One research review found that women with stress incontinence responded positively to pelvic floor muscle training (PFMT), with a decrease in leakage episodes. PFMT involves increasing pelvic floor muscle strength, endurance, power, and relaxation.

Typically, urology offices will have specially trained staff such as a pelvic floor physical therapist or nurse. These staff members can help teach women how to strengthen their pelvic floor and reduce incontinence.


When simpler solutions aren’t enough and incontinence is significantly impacting your everyday life, Ingber says you may want to try medication.

In general, prescription drugs are used to either increase the amount of urine your bladder can hold or help relax the bladder muscles. Ingber says there are eight or nine different medications available and more in development.

If you’ve tried changing your lifestyle and see no improvement, ask your doctor if there’s a medication they’d recommend for you.

Other medical options

When medications don’t work, Ingber says the next step is to explore additional medical options.

Surgical placement of a midurethral sling, which goes beneath the urethra to support it, is the gold standard for stress incontinence, according to Linehan.

In fact, the American College of Obstetricians and Gynecologists says the midurethral sling is the most common type of surgery to correct stress incontinence. This is typically an outpatient procedure with a fairly quick recovery time.

Treatment options for urge incontinence, says Linehan, include inserting a device that delivers nerve stimulation. These treatments work by delivering electrical impulses to nerves in the bladder to change how they respond.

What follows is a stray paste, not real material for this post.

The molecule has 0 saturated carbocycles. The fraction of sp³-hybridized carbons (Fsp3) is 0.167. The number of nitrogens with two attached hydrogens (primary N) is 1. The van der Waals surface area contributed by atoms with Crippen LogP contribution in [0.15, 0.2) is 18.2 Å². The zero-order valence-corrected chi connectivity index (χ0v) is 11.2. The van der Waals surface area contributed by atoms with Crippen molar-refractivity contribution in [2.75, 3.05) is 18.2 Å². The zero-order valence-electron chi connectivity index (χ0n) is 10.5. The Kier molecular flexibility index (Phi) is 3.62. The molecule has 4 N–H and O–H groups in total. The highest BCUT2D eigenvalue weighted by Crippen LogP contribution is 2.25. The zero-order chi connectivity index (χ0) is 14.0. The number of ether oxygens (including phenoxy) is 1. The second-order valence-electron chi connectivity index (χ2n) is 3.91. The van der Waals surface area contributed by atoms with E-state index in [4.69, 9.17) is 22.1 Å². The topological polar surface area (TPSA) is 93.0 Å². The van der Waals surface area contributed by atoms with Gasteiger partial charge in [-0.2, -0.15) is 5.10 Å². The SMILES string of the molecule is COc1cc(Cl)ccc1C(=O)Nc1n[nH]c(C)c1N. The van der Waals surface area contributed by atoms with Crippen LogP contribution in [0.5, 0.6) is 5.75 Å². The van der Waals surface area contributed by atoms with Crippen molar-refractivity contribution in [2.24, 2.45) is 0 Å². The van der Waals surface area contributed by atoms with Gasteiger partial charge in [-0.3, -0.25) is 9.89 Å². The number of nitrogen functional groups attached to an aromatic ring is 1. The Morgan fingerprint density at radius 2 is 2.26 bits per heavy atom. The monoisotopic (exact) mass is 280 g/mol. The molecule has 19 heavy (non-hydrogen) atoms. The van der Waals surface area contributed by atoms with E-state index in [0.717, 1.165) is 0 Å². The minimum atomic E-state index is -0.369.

Botox injections are another medical therapy for an overactive bladder or urge incontinence. According to the Food and Drug Administration (FDA), Botox is injected into the bladder muscle to help relax the bladder, which may increase its ability to store urine.

However, there may be serious side effects associated with this procedure, so make sure to talk to your doctor about the pros and cons of Botox injections.

Living with a leaky bladder can be a nuisance or a major disruption. But you don’t have to accept it and live with frequently wet underwear.

“Our general recommendation is that when it gets to the point where it affects your life, do something about it,” Ingber explains.

For example, if you have to use more than one pad during the day, or if you can’t sit through a 2-hour movie without missing part of it, Ingber says to talk to your doctor.

From simple lifestyle changes, to devices and pads, to prescription medication, you can find a solution that works for you.